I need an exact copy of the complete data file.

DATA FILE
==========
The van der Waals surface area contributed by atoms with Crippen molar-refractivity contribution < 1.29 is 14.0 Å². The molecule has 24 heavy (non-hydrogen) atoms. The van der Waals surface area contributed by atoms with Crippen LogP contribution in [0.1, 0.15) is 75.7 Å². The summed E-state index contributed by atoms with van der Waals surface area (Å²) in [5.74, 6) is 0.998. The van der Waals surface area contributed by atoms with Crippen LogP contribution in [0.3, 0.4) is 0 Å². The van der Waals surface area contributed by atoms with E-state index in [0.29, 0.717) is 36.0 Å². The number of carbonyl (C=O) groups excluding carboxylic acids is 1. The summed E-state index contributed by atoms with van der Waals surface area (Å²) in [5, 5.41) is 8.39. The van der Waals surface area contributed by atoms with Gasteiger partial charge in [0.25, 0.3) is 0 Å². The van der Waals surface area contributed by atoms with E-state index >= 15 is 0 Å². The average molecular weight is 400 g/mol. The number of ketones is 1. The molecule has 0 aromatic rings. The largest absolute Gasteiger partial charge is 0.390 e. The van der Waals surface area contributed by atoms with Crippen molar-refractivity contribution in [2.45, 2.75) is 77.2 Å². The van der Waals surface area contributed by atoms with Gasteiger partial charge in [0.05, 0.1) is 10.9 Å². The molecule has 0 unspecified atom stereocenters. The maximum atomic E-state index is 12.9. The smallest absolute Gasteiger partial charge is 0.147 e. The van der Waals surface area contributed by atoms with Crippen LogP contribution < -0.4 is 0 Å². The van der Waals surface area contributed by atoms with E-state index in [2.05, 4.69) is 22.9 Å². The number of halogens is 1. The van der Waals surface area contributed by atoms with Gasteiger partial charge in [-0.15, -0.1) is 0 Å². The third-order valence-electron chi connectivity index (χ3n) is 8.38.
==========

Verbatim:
The van der Waals surface area contributed by atoms with Crippen molar-refractivity contribution < 1.29 is 14.0 Å². The molecule has 24 heavy (non-hydrogen) atoms. The van der Waals surface area contributed by atoms with Crippen LogP contribution in [0.1, 0.15) is 75.7 Å². The summed E-state index contributed by atoms with van der Waals surface area (Å²) in [5.74, 6) is 0.998. The van der Waals surface area contributed by atoms with Crippen LogP contribution in [0.3, 0.4) is 0 Å². The van der Waals surface area contributed by atoms with E-state index in [0.29, 0.717) is 36.0 Å². The number of carbonyl (C=O) groups excluding carboxylic acids is 1. The summed E-state index contributed by atoms with van der Waals surface area (Å²) in [5, 5.41) is 8.39. The van der Waals surface area contributed by atoms with Gasteiger partial charge in [0.25, 0.3) is 0 Å². The van der Waals surface area contributed by atoms with E-state index >= 15 is 0 Å². The average molecular weight is 400 g/mol. The number of ketones is 1. The molecule has 0 aromatic rings. The largest absolute Gasteiger partial charge is 0.390 e. The van der Waals surface area contributed by atoms with Crippen molar-refractivity contribution in [2.45, 2.75) is 77.2 Å². The van der Waals surface area contributed by atoms with Gasteiger partial charge in [0.05, 0.1) is 10.9 Å². The molecule has 0 unspecified atom stereocenters. The maximum atomic E-state index is 12.9. The smallest absolute Gasteiger partial charge is 0.147 e. The van der Waals surface area contributed by atoms with Crippen LogP contribution < -0.4 is 0 Å². The van der Waals surface area contributed by atoms with E-state index in [2.05, 4.69) is 22.9 Å². The number of halogens is 1. The van der Waals surface area contributed by atoms with Gasteiger partial charge in [-0.15, -0.1) is 0 Å². The third-order valence-electron chi connectivity index (χ3n) is 8.38.